The German government unveiled yet another windfall tax this week, this time targeting profits generated by oil, coal, and gas companies.
According to government sources cited by Reuters, Germany is planning to impose a second windfall tax on the country’s energy providers, which would generate revenue anywhere between €1 billion and €3 billion. The new levy, which is separate from the one unveiled on Tuesday targeting electricity companies, seeks a 33% windfall tax on oil, coal, and gas profits generated between 2022 and 2023 that are at least 20% higher than their 2018-2021 average.
The German government plans to introduce the tax, dubbed the ‘EU energy crisis contribution,” before the end of the year, but officials concede it may be difficult to implement because large companies would transfer their profits abroad. Moreover, “the draft of the finance ministry for windfall profit levy for oil and gas companies falls well short of what is necessary,” said Germany’s Green party financial spokesperson Katharina Beck. According to her, the tax should be anywhere between 60% and 80% in order to be on par with the 90% levy targeting electricity suppliers.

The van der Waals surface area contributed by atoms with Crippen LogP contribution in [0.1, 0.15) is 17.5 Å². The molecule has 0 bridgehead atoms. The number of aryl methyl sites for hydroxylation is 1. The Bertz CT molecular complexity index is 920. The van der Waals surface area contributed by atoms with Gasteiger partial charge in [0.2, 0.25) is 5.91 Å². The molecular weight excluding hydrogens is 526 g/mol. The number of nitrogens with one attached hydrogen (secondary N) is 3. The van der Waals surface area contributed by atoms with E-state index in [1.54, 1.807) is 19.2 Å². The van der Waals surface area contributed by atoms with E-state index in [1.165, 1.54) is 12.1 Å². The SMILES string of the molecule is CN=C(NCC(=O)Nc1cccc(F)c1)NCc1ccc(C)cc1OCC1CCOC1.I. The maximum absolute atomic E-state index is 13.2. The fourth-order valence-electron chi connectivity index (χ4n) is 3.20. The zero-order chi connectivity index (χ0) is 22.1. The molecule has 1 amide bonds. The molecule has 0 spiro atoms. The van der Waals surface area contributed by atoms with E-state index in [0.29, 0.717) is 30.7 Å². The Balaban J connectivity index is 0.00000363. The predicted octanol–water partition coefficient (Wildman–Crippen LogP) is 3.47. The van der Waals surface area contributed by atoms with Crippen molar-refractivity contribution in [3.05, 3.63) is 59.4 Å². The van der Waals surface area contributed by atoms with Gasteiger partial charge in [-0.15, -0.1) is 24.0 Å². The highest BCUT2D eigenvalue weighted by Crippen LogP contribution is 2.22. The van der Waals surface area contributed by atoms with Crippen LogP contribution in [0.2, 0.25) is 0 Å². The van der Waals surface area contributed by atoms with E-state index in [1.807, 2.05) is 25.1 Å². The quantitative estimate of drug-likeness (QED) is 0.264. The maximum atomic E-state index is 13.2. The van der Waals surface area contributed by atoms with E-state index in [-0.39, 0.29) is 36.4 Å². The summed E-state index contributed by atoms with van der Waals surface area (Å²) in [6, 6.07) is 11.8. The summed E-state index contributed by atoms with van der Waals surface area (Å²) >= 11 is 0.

German energy lobbies, on the other hand, argued that the government’s levies are unattainable and too bureaucratic. Instead, the tax should be applied to profits rather than revenues, given that companies’ input costs have increased in unison with the surge in natural gas prices.
Information for this briefing was found via Reuters. The author has no securities or affiliations related to this organization. Not a recommendation to buy or sell. Always do additional research and consult a professional before purchasing a security. The author holds no licenses.